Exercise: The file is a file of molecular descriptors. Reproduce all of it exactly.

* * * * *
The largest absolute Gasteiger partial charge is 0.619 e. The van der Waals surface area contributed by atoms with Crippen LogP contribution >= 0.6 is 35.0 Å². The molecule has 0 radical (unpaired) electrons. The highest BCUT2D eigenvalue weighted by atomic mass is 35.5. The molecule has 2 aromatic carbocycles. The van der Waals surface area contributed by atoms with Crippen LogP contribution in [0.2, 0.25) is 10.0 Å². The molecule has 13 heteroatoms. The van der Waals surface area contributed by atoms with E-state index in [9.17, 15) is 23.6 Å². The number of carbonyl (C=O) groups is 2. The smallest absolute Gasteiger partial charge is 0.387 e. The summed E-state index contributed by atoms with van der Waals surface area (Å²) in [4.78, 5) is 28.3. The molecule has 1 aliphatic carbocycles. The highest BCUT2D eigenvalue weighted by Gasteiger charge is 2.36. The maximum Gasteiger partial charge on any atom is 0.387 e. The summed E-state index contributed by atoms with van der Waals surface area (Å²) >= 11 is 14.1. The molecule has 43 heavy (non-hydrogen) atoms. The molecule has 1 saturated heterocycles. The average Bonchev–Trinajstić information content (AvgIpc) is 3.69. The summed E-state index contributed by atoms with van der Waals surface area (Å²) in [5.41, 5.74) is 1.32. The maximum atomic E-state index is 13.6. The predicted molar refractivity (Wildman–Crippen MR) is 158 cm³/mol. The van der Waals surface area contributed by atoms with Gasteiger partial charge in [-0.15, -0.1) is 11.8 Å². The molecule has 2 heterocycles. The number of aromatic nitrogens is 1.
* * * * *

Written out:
The largest absolute Gasteiger partial charge is 0.619 e. The van der Waals surface area contributed by atoms with Crippen LogP contribution >= 0.6 is 35.0 Å². The molecule has 0 radical (unpaired) electrons. The highest BCUT2D eigenvalue weighted by atomic mass is 35.5. The molecule has 2 aromatic carbocycles. The van der Waals surface area contributed by atoms with Crippen LogP contribution in [0.2, 0.25) is 10.0 Å². The molecule has 13 heteroatoms. The van der Waals surface area contributed by atoms with E-state index in [9.17, 15) is 23.6 Å². The number of carbonyl (C=O) groups is 2. The smallest absolute Gasteiger partial charge is 0.387 e. The summed E-state index contributed by atoms with van der Waals surface area (Å²) in [4.78, 5) is 28.3. The molecule has 1 aliphatic carbocycles. The highest BCUT2D eigenvalue weighted by Gasteiger charge is 2.36. The maximum Gasteiger partial charge on any atom is 0.387 e. The summed E-state index contributed by atoms with van der Waals surface area (Å²) >= 11 is 14.1. The molecule has 43 heavy (non-hydrogen) atoms. The molecule has 1 saturated heterocycles. The average Bonchev–Trinajstić information content (AvgIpc) is 3.69. The summed E-state index contributed by atoms with van der Waals surface area (Å²) in [5.41, 5.74) is 1.32. The maximum atomic E-state index is 13.6. The predicted molar refractivity (Wildman–Crippen MR) is 158 cm³/mol. The van der Waals surface area contributed by atoms with Gasteiger partial charge in [-0.15, -0.1) is 11.8 Å². The molecule has 2 heterocycles. The number of aromatic nitrogens is 1.